About The Production
Hush began principal photography on April 15, 1997
Hush began principal photography on April 15, 1997. The cities
of Orange, Charlottesville and Richmond, located in the heart
of Virginia's horse country, served as primary locations.
Co-writer/director Darby's original concept began with the overall
idea of "a mother who won't let go and the division between
'good motherhood' and 'bad motherhood.'" Darby was fascinated
with the mother/son relationship which is, as he describes, "the
only love affair that always ends in departure."
Darby expanded this idea to encompass the entire concept of family,
focusing on how each character is trying to hold on to their own
version of family. "Freud probably still said it best,"
states Darby, "that families are all imagined constructs,
and each member imagines different views of family. In Hush,
Martha wants her son never to grow up, to always be with her.
Helen wants the family and the mother she never had and Jackson
wants to be free to become his own individual. And so this collision
happens in this triangle between these three characters who all
want their own version of family. It's a triangle that constantly
changes and shifts," explains Darby. "You see different
moments in this film from different points of view."
Producer Douglas Wick agrees with Darby about the dual nature
of the characters' feelings about home and family, which Hush
so vividly illuminates: "You have the happy Christmases,
the cuddly, safe, warm family life, and then you have the rawness
and pain of the formative years, the pain with parents, the pain
of growing up." Initially, Helen seeks a stable, storybook
home life, but as her suspicions about Martha's devious nature
intensify, she is more and more alienated from the family and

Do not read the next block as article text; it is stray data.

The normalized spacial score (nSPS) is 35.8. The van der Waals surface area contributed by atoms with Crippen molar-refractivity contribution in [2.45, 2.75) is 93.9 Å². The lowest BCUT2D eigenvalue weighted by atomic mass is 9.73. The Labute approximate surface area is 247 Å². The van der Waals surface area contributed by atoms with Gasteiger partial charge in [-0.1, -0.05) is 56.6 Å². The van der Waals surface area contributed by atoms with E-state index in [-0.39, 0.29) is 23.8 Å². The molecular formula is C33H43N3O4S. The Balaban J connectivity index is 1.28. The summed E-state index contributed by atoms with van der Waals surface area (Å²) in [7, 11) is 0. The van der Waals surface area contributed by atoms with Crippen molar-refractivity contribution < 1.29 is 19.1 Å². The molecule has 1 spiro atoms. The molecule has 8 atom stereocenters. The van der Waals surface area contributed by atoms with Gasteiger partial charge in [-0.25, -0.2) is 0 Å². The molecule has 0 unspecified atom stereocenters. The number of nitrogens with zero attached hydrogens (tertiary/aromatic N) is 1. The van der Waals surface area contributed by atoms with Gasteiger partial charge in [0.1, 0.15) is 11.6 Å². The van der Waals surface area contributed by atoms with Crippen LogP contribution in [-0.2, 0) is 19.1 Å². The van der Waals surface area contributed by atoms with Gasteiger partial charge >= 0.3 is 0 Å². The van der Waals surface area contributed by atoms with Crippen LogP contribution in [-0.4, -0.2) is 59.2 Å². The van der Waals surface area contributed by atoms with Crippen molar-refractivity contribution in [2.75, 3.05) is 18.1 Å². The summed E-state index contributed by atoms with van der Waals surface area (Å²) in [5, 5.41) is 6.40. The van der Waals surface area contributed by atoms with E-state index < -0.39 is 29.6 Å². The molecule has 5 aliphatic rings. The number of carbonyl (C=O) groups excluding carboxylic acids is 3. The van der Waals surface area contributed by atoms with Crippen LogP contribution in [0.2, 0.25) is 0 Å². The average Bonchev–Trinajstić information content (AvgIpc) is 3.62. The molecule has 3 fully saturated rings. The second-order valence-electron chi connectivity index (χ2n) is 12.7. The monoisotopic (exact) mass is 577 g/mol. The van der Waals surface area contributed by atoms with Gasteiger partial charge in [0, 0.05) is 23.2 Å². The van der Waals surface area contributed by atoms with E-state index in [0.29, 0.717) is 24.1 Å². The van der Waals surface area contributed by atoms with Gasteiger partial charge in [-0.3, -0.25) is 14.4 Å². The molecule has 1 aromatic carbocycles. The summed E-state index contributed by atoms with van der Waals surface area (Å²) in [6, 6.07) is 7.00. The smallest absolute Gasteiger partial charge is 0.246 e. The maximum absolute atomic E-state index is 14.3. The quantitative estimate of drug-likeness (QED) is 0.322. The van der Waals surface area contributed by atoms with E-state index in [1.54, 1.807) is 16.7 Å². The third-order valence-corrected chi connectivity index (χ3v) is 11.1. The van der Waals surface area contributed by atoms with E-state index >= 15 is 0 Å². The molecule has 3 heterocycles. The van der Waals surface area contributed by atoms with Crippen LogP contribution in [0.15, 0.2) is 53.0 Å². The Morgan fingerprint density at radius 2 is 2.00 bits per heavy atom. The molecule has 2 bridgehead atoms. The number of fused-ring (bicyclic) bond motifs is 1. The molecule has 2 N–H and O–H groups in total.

her husband. She finds comfort in Jackson's grandmother, who slowly
lets her in on the truth about Martha Baring.
Wick was intrigued by the complex emotional underpinnings of the
story. "It's really hard to find a good thriller with some
kind of genuine psychological base," comments Wick. "Hush
had a really fascinating idea for a villain. It took the tension
and power struggles of a normal family and built on them slowly,
until it goes from being a little bit disturbed to actually dangerous."
The casting of this villain-and the other principals-was crucial
to bringing this troubled family triangle to life. Wick and Darby
cast three immensely gifted actors: double Oscar® winner Jessica
Lange, one of the hottest young actresses in Hollywood, Gwyneth
Paltrow, and up-and-coming heartthrob Johnathon Schaech.
Explains Wick, "Hitchcock says that 'a thriller is only as
good as its villain.' We felt extremely fortunate in the casting
of our first choice, Jessica Lange, in the role of Martha Baring."
Darby, who describes the character of Martha as "someone
who loves her son with a passion that is ultimately fatal to both
of them," knew that they needed an imposing presence for
the role-an actress who is seductive, attractive, and charismatic
but who possesses the ability to really push buttons. "Just
by having Jessica Lange in the cast," remarks Wick, "the
audience is automatically put at ease. I mean, who wouldn't want
to be around Jessica Lange? She's beautiful, she's smart, and
she gave us big leg up as opposed to having some dowdy, shrill
woman playing the part."
Darby concurs with Wick. "Jessica brought her own glamour
to the part of Martha, like Grace Kelly might have," he says.
"We hoped to evoke that old kind<
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